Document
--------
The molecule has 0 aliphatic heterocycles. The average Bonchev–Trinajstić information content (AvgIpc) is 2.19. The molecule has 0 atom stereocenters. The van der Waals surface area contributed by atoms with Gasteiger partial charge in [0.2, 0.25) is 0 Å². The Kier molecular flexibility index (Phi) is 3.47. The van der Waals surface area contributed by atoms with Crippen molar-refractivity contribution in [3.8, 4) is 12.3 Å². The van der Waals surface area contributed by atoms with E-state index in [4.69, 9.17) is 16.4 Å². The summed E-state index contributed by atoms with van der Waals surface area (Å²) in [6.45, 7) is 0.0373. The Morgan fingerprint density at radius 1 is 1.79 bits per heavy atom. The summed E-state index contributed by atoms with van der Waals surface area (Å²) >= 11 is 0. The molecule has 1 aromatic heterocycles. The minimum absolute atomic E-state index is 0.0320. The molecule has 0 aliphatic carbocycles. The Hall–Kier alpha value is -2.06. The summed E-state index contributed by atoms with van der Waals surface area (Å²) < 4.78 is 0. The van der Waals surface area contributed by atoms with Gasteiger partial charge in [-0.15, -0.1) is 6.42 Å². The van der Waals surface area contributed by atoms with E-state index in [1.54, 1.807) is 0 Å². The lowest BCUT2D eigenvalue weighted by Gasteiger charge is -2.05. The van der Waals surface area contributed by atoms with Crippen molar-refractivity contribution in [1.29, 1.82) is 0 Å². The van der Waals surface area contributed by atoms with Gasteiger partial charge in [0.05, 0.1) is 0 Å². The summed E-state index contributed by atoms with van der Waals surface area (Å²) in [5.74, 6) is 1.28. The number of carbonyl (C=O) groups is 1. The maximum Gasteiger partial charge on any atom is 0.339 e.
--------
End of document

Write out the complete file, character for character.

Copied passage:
The molecule has 0 aliphatic heterocycles. The average Bonchev–Trinajstić information content (AvgIpc) is 2.19. The molecule has 0 atom stereocenters. The van der Waals surface area contributed by atoms with Gasteiger partial charge in [0.2, 0.25) is 0 Å². The Kier molecular flexibility index (Phi) is 3.47. The van der Waals surface area contributed by atoms with Crippen molar-refractivity contribution in [3.8, 4) is 12.3 Å². The van der Waals surface area contributed by atoms with E-state index in [4.69, 9.17) is 16.4 Å². The summed E-state index contributed by atoms with van der Waals surface area (Å²) in [6.45, 7) is 0.0373. The Morgan fingerprint density at radius 1 is 1.79 bits per heavy atom. The summed E-state index contributed by atoms with van der Waals surface area (Å²) >= 11 is 0. The molecule has 1 aromatic heterocycles. The minimum absolute atomic E-state index is 0.0320. The molecule has 0 aliphatic carbocycles. The Hall–Kier alpha value is -2.06. The summed E-state index contributed by atoms with van der Waals surface area (Å²) < 4.78 is 0. The van der Waals surface area contributed by atoms with Gasteiger partial charge in [-0.15, -0.1) is 6.42 Å². The van der Waals surface area contributed by atoms with E-state index in [1.54, 1.807) is 0 Å². The lowest BCUT2D eigenvalue weighted by Gasteiger charge is -2.05. The van der Waals surface area contributed by atoms with Crippen molar-refractivity contribution in [1.29, 1.82) is 0 Å². The van der Waals surface area contributed by atoms with Gasteiger partial charge in [0.05, 0.1) is 0 Å². The summed E-state index contributed by atoms with van der Waals surface area (Å²) in [5.74, 6) is 1.28. The number of carbonyl (C=O) groups is 1. The maximum Gasteiger partial charge on any atom is 0.339 e.